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A comparative analysis of sense of belonging as a part of identity of the colonizer and the colonized in the grass is singing and my place

Göktan, Cansu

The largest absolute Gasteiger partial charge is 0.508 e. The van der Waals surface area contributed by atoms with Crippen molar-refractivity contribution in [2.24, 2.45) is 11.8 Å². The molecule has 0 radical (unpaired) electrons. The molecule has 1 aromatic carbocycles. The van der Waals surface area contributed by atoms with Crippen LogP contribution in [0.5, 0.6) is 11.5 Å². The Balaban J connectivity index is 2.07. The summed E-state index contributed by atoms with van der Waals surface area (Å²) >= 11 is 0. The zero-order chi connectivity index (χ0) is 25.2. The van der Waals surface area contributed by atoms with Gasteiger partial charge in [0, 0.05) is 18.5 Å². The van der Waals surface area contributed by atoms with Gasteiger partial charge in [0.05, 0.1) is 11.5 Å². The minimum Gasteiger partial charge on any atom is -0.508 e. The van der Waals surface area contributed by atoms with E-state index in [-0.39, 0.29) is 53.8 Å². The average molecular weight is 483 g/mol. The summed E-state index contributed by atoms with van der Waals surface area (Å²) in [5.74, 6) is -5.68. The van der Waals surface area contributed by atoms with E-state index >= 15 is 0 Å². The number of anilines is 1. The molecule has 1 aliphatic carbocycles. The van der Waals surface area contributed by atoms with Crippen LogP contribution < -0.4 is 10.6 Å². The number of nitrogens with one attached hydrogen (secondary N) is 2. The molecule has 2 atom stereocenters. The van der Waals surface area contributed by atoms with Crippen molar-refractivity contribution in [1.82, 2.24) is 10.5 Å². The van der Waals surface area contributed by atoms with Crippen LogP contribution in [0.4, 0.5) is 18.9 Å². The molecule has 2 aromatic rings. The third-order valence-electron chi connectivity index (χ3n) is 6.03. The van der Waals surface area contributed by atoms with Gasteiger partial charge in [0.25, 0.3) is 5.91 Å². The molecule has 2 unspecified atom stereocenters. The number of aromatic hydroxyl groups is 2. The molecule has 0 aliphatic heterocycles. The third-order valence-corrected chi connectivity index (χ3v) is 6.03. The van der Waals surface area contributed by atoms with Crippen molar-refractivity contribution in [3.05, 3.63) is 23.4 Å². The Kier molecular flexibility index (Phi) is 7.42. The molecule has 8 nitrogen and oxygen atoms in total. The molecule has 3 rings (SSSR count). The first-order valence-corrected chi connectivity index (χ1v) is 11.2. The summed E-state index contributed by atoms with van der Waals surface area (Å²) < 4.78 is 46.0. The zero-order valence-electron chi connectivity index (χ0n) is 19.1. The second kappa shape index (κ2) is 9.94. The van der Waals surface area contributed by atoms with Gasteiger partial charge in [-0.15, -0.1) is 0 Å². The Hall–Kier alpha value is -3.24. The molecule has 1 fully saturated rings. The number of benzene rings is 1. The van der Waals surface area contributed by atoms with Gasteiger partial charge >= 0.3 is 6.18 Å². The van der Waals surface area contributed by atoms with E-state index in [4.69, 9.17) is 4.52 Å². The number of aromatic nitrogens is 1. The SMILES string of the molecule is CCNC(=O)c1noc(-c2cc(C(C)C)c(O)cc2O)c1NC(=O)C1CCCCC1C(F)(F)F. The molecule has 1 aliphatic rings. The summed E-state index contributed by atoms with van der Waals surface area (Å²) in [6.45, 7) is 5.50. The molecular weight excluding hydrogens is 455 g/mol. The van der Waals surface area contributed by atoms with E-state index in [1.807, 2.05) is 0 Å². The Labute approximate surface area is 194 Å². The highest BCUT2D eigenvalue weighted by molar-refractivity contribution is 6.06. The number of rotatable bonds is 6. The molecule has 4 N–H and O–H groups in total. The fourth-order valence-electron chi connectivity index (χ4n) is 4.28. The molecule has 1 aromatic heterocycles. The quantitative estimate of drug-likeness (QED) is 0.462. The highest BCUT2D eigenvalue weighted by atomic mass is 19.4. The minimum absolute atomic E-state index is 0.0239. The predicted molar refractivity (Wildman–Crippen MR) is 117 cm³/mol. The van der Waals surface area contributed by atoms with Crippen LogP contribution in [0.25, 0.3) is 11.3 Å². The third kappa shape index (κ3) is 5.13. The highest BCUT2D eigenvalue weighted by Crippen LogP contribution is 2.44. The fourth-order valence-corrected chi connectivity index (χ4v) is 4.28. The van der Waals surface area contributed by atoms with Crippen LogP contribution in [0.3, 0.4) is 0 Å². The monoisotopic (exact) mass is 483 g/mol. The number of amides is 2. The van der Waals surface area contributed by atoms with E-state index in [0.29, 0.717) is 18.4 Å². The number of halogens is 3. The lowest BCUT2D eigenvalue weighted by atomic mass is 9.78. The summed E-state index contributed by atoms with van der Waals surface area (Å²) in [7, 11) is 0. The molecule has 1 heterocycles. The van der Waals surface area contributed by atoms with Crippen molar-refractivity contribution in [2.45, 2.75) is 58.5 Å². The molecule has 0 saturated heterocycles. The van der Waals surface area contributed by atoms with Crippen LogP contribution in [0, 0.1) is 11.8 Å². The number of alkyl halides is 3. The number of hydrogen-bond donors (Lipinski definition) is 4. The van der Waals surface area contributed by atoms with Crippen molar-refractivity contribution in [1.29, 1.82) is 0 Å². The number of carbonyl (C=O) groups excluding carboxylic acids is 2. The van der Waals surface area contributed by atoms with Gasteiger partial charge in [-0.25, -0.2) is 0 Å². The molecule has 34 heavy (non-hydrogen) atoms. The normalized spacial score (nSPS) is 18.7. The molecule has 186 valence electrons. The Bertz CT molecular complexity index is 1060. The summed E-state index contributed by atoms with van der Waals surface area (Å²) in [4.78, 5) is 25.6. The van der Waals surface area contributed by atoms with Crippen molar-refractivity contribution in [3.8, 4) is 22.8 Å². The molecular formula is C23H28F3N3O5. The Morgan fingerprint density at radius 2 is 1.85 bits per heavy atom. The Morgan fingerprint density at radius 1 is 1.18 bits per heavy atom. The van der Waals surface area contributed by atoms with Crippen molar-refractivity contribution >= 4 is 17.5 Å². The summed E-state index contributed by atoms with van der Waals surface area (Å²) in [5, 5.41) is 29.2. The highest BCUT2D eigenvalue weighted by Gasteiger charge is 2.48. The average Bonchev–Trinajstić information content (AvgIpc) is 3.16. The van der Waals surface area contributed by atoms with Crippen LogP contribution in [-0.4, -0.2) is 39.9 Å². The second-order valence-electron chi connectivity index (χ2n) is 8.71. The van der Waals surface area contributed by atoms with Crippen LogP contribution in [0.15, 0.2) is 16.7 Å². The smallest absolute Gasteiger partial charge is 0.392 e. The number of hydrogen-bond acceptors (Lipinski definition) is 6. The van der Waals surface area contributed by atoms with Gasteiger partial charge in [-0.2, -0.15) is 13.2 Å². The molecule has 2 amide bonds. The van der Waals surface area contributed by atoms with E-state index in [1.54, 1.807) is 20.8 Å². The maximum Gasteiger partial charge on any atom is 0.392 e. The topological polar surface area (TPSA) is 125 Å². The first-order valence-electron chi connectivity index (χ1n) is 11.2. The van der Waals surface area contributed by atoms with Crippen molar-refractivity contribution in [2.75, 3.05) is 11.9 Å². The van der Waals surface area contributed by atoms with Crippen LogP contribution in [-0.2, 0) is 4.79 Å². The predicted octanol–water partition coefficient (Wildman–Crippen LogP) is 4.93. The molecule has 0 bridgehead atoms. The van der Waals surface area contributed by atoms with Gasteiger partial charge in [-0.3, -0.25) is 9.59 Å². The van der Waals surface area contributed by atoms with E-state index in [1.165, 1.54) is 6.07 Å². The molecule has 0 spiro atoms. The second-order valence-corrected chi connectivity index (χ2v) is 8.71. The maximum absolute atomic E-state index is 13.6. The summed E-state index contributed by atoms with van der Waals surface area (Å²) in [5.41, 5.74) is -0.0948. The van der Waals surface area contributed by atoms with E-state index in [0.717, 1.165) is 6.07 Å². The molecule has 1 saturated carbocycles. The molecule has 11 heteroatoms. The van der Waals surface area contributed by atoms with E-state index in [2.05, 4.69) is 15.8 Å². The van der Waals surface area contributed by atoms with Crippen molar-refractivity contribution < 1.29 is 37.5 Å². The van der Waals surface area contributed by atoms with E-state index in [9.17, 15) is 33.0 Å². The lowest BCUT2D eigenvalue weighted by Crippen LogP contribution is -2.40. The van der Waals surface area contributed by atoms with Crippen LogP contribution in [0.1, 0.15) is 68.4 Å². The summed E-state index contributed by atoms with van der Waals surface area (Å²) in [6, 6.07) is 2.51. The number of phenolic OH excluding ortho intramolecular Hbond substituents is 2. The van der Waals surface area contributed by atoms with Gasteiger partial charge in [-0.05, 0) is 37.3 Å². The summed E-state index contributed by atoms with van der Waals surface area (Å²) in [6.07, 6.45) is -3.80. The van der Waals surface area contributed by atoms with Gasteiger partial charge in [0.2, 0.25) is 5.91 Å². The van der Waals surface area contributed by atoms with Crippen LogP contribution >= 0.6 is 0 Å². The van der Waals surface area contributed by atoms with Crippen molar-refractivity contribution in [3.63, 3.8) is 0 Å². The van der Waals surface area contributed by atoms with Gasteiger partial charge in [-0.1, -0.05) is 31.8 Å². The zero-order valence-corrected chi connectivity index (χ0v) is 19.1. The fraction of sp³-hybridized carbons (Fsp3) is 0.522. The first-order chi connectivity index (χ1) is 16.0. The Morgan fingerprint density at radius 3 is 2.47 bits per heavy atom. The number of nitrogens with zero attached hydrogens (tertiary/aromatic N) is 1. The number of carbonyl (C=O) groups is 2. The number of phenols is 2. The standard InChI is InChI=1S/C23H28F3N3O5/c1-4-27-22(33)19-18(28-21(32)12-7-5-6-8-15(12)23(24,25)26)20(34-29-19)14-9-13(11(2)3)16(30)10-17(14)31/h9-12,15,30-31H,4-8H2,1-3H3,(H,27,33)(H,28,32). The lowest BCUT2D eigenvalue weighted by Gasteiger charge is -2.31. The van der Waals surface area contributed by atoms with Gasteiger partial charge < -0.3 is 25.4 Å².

This thesis investigates how two loosely autobiographical works unveil the effects of colonization on their major characters in terms of their identities and senses of belonging. The Grass Is Singing by Doris Lessing, a second-generation member of the colonizer, and My Place by Sally Morgan, a third-generation hybrid Australian Aborigine, are selected because both novels essentially deal with colonial issues by depicting their major characters in a process of maturation within a colonial and post-colonial framework, the former using a semi-autobiographical narrative tone and the latter using an Aboriginal version of autobiography, which integrates oral tradition and storytelling. These two books reveal that a sense of identity is closely related to a sense of belonging and that both are fundamentally affected by the colonial situation. The effects of a sense of identity and a sense of belonging, which boil down to the demise or survival of the individual, interacts with family and society, physical environment, and race issues that the thesis investigates by dedicating a chapter to each. The method used in this point-by-point comparative analysis is to approach the issues of sense of belonging and identity in a colonial context with a close reading of the two works, to find out what the texts say for themselves regarding the effect of family and society, environment, and race as depicted in The Grass Is Singing and My Place. The theoretical background that is most relevant to this study is post-colonial literary theory, although here it is taken as secondary to the close reading that is the thesis’s primary approach to these works. Keywords: Doris Lessing The Grass Is Singing, Sally Morgan My Place, Colonial and Post-colonial Literature